Wild Ungulate Health Surveillance in Central Asia

Principal Investigator: Martin Gilbert

Department of Population Medicine and Diagnostic Sciences
Sponsor: Wild Sheep Foundation
Grant Number: 2021-69
Title: Wild Ungulate Health Surveillance in Central Asia
Project Amount: $30,000
Project Period: January 2021 to December 2021

DESCRIPTION (provided by applicant): 

Outbreaks of infectious disease represent an important threat to maintaining viable herds of wild sheep and goats in Kyrgyzstan and elsewhere in Central Asia. Due to their numerical dominance in the region, domestic livestock herds represent the most plausible epidemiological source of disease outbreaks in wildlife, and are therefore the only logical target for management interventions. However, rational design of veterinary support programs requires an understanding of the pathogens that represent the greatest threat to wild populations. Our project seeks to address this by introducing a program of pathogen surveillance focused on argali and Siberian ibex in Kyrgyzstan. Our approach uses blood samples collected during managed trophy hunts, which are then tested by us in a national veterinary laboratory for the presence of antibodies to key pathogens indicating previous infections within the population. Over time, this strategy is enabling us to: 1) identify the pathogens that represent the greatest risk to wild ungulates, 2) determine geographical areas where disease exposure is most intense, and 3) assess temporal trends in pathogen circulation. The results of this surveillance program are helping to inform our complementary projects, which focus on assessing the health of livestock and designing veterinary interventions to reduce the threat of pathogen spillover for wild ungulate herds.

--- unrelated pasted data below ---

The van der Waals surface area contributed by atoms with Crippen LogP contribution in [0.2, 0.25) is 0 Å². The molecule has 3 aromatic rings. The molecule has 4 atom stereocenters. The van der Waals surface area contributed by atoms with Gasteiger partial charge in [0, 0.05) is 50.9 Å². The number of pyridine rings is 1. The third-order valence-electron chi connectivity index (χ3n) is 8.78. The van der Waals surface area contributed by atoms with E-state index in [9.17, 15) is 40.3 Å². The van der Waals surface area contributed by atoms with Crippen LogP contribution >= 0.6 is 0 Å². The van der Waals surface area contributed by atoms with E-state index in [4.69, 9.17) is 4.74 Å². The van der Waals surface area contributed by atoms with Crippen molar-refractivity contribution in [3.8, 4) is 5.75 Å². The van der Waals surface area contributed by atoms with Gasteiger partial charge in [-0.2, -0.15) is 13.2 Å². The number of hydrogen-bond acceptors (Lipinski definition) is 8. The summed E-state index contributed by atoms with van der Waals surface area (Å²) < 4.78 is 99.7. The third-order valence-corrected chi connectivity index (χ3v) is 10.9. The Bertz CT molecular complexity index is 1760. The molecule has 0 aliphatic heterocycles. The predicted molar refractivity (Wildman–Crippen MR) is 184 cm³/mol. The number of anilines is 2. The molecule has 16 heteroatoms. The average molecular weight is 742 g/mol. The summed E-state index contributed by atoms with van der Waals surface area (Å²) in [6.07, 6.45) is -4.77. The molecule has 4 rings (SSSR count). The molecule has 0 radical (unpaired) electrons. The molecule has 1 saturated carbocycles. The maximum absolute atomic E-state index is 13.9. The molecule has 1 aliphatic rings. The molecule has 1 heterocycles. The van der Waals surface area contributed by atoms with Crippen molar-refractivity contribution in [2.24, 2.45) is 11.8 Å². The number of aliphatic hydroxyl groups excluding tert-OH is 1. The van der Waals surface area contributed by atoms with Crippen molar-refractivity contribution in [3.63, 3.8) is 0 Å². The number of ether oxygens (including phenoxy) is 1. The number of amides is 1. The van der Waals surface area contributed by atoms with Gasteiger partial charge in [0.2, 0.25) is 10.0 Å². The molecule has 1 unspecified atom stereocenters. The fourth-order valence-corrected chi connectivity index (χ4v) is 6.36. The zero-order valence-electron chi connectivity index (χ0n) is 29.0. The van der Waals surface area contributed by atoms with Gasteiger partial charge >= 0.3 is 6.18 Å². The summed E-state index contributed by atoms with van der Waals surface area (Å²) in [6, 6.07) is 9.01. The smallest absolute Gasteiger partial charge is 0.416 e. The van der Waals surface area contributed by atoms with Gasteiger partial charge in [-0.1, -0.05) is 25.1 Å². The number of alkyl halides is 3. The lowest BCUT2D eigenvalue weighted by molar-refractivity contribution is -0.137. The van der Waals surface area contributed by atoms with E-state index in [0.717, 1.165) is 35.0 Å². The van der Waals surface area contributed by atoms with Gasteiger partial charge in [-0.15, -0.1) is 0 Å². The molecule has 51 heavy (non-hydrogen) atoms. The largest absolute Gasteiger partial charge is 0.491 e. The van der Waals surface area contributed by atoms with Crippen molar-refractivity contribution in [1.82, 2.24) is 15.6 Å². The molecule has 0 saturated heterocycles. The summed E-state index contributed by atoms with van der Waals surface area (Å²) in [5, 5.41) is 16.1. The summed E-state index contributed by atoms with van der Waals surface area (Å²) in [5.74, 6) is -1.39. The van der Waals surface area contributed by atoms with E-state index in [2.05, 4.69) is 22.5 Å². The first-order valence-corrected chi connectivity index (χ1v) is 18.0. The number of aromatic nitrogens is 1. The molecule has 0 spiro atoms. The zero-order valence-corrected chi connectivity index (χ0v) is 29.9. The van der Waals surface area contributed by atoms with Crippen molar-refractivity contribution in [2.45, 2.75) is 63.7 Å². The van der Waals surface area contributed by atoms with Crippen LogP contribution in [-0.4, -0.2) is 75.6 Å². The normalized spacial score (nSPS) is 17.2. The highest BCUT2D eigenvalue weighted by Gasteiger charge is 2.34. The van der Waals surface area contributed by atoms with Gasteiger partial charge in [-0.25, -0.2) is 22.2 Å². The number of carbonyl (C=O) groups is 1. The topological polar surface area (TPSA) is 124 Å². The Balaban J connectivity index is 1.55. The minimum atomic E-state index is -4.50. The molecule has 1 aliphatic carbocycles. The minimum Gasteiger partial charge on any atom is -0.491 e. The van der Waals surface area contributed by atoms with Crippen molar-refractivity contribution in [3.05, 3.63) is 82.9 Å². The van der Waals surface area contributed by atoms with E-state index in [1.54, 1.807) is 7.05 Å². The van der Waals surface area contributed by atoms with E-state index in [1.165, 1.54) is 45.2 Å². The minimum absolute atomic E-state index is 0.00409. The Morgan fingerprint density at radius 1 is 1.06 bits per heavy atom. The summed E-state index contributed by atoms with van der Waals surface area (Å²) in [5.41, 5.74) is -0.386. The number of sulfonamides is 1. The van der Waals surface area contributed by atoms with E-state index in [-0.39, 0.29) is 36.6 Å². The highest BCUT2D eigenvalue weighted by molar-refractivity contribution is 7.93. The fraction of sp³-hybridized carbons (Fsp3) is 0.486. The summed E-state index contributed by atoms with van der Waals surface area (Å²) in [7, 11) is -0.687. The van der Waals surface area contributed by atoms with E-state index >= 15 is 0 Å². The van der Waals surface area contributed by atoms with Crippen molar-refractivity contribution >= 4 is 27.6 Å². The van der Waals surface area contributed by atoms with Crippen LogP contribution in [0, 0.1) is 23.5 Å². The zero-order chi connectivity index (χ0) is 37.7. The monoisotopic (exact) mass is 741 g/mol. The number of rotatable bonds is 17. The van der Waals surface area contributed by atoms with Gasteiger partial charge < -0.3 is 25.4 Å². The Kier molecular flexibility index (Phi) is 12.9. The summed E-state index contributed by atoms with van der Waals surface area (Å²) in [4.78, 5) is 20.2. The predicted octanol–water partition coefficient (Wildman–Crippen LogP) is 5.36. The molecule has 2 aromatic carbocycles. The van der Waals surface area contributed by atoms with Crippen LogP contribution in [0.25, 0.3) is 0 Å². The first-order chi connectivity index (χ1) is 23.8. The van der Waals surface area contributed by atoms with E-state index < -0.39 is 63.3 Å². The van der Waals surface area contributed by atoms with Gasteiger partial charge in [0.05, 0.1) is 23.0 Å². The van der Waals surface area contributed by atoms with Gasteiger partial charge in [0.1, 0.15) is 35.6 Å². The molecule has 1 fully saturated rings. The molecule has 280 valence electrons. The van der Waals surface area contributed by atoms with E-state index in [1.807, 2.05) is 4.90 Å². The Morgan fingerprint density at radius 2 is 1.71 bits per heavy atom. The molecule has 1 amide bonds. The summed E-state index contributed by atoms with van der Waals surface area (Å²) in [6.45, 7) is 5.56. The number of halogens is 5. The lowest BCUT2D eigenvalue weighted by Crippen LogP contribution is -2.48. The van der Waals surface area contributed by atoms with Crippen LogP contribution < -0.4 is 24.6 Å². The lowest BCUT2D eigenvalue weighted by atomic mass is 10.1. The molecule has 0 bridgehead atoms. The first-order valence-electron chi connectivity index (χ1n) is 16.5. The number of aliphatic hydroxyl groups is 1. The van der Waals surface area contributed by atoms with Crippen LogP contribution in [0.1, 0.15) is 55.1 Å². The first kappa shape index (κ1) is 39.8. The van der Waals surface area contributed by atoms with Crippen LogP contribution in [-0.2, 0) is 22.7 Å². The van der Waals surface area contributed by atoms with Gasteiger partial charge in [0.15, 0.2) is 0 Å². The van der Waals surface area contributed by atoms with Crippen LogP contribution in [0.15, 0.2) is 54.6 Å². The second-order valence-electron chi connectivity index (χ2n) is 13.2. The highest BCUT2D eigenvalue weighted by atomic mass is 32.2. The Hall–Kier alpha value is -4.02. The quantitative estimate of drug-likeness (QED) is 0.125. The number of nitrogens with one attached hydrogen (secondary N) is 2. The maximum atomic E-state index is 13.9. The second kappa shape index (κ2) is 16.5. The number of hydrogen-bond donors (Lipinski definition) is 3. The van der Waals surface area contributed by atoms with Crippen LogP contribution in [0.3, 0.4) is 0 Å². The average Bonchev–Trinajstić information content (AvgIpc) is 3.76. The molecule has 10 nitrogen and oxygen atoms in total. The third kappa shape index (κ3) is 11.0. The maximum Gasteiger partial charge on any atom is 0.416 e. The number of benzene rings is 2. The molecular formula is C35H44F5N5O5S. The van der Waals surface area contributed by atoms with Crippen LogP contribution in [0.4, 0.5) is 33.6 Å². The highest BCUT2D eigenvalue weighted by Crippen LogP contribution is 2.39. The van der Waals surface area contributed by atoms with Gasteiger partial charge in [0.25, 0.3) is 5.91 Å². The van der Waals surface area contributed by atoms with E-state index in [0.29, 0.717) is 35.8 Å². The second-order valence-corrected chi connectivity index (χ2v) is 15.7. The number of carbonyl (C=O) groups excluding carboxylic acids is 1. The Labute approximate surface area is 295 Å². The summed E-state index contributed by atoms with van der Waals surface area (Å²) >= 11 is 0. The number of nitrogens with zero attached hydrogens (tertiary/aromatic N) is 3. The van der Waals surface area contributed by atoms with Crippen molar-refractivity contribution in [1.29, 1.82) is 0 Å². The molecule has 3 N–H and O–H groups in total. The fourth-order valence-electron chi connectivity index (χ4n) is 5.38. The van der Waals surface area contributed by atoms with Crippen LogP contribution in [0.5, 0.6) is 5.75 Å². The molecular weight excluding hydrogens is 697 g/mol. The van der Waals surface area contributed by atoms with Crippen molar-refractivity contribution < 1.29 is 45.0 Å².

This project represents a continuation and expansion of work initiated with support from the Grant-in-Aid program in 2018. We are proposing a further year of sample collection during the 2021 hunting season, which will be analyzed along with existing samples from 2019 and anticipated collections from 2020. Once analyzed, we intend to prepare a publication summarizing findings from the first five years of surveillance data that will include recommendations for continuation and expansion of the program. In addition, we propose an exploratory visit to Kazakhstan to meet with regional partners to discuss opportunities for a future transboundary initiative, the Central Asian Wildlife Health Network, to coordinate wild ungulate health programs across the region.